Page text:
China reported a record trade surplus with the United States despite the ongoing economic dispute between Beijing and Washington. According to a report from Agence France Presse (AFP), the excess is worth around $34.1 billion as of September.

Currently, China is exporting more than $46 billion worth of goods to the US, while only importing $12.6 billion.

The two superpowers traded blows earlier in the year, with both countries placing sanctions on each other. US President Donald Trump has been adamant about pressing China until the United States gets some satisfaction. Currently, the US is sanctioning $200 billion worth of Chinese goods — which includes everything from frozen foods to industrial equipment. In return, China placed retaliatory sanctions on $60 billion worth of US imports.

“China-US trade friction has caused trouble and pounded our foreign trade development,” said Chinese customs spokesman Li Kuiwen while speaking to the media on Friday.

Despite Kuiwen’s claims, the trade surplus between the two countries grew by around 10 percent between August and September. According to CNBC, China’s exports are up by close to 15 percent from this time last year, which is substantially more than the 8.9 percent increase that experts predicted.

However, while China is enjoying a period of relative prosperity, many experts expect the full pain of the US sanctions to hit Chinese markets in the coming months.

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“With global growth likely to cool further in the coming quarters and US tariffs set to become more punishing, the recent resilience of exports is unlikely to be sustained,” said senior China economist at Capital Economics, Julian Evans-Pritchard while speaking to CNBC. “Meanwhile, with policy easing unlikely to put a floor beneath domestic economic activity until the middle of next year, import growth is set to slow further.”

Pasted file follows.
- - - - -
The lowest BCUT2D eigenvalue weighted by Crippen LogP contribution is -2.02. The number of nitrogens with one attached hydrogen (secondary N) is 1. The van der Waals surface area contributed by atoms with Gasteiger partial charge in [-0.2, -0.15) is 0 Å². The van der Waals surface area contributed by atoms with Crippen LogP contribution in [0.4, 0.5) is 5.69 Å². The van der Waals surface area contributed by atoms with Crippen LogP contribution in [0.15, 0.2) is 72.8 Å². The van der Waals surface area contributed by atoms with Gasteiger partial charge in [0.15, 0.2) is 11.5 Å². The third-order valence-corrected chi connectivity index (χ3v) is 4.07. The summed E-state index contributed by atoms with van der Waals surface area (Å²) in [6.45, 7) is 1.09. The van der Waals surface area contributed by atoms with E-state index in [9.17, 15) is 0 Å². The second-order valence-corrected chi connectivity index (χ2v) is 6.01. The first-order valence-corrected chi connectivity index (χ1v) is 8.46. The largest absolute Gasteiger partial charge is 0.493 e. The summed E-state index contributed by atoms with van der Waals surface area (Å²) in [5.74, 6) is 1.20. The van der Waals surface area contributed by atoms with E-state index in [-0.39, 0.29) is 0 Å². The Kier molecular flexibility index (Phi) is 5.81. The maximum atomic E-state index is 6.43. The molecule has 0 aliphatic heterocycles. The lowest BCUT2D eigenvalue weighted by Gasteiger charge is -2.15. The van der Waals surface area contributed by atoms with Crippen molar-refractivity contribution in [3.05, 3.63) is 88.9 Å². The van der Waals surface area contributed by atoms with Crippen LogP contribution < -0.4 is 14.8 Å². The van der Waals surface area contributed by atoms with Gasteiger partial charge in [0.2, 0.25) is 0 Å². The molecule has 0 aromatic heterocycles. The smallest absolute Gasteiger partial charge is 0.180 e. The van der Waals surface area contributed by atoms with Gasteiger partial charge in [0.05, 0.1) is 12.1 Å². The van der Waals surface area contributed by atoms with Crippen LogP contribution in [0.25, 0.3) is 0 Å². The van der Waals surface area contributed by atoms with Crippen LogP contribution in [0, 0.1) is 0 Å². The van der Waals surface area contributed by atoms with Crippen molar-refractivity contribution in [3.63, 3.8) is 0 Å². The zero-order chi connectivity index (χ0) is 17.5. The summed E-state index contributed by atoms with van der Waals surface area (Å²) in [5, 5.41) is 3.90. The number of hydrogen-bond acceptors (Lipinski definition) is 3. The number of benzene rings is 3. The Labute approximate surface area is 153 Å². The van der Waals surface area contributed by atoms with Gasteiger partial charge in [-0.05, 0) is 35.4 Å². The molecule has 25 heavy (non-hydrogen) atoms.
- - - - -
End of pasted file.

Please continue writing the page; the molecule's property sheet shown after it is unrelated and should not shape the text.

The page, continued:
Some experts believe the key to China’s economic future lies in its logistical capabilities. According to CNBC, economist Zhang Zhiwei of Deutsche Bank thinks the tariffs will have a “limited” effect on China’s economy and says that Beijing’s “focus now is to try to retain supply chains that support the rest of the world.”

China’s export rate has been rising since the beginning of the year; however, according to a report from Bloomberg, much of this is attributed to companies rushing to get their product out of the country before additional sanctions hit. President Trump has already threatened to place additional tariffs on $267 million worth of Chinese goods unless an agreement is reached, which is further incentive for retailers to get their existing orders out of Chinese factories, and possibly find alternate manufacturing sites.

“I think this was still subject to the front-loading effect ahead of the implementation of the $200 billion of tariffs,” said Australia and New Zealand Banking Group Ltd senior economist, Betty Wang, during an interview with Bloomberg.